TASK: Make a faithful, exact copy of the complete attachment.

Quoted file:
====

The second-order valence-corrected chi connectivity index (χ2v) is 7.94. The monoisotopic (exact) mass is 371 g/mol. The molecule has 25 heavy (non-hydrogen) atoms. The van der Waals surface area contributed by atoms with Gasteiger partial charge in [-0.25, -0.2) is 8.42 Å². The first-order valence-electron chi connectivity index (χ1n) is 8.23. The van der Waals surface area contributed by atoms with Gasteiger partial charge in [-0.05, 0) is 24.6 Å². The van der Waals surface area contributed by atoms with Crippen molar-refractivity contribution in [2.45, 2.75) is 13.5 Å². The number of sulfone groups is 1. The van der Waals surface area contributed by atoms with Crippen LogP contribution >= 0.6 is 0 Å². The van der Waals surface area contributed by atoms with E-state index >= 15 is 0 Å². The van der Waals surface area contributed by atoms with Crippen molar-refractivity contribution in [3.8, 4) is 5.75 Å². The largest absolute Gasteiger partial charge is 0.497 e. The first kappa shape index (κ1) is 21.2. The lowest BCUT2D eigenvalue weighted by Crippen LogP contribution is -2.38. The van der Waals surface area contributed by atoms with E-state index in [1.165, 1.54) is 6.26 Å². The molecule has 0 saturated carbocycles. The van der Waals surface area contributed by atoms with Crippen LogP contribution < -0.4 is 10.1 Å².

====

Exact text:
The second-order valence-corrected chi connectivity index (χ2v) is 7.94. The monoisotopic (exact) mass is 371 g/mol. The molecule has 25 heavy (non-hydrogen) atoms. The van der Waals surface area contributed by atoms with Gasteiger partial charge in [-0.25, -0.2) is 8.42 Å². The first-order valence-electron chi connectivity index (χ1n) is 8.23. The van der Waals surface area contributed by atoms with Gasteiger partial charge in [-0.05, 0) is 24.6 Å². The van der Waals surface area contributed by atoms with Crippen molar-refractivity contribution in [2.45, 2.75) is 13.5 Å². The number of sulfone groups is 1. The van der Waals surface area contributed by atoms with Crippen LogP contribution >= 0.6 is 0 Å². The van der Waals surface area contributed by atoms with E-state index >= 15 is 0 Å². The van der Waals surface area contributed by atoms with Crippen molar-refractivity contribution in [3.8, 4) is 5.75 Å². The largest absolute Gasteiger partial charge is 0.497 e. The first kappa shape index (κ1) is 21.2. The lowest BCUT2D eigenvalue weighted by Crippen LogP contribution is -2.38. The van der Waals surface area contributed by atoms with E-state index in [1.165, 1.54) is 6.26 Å². The molecule has 0 saturated carbocycles. The van der Waals surface area contributed by atoms with Crippen LogP contribution < -0.4 is 10.1 Å².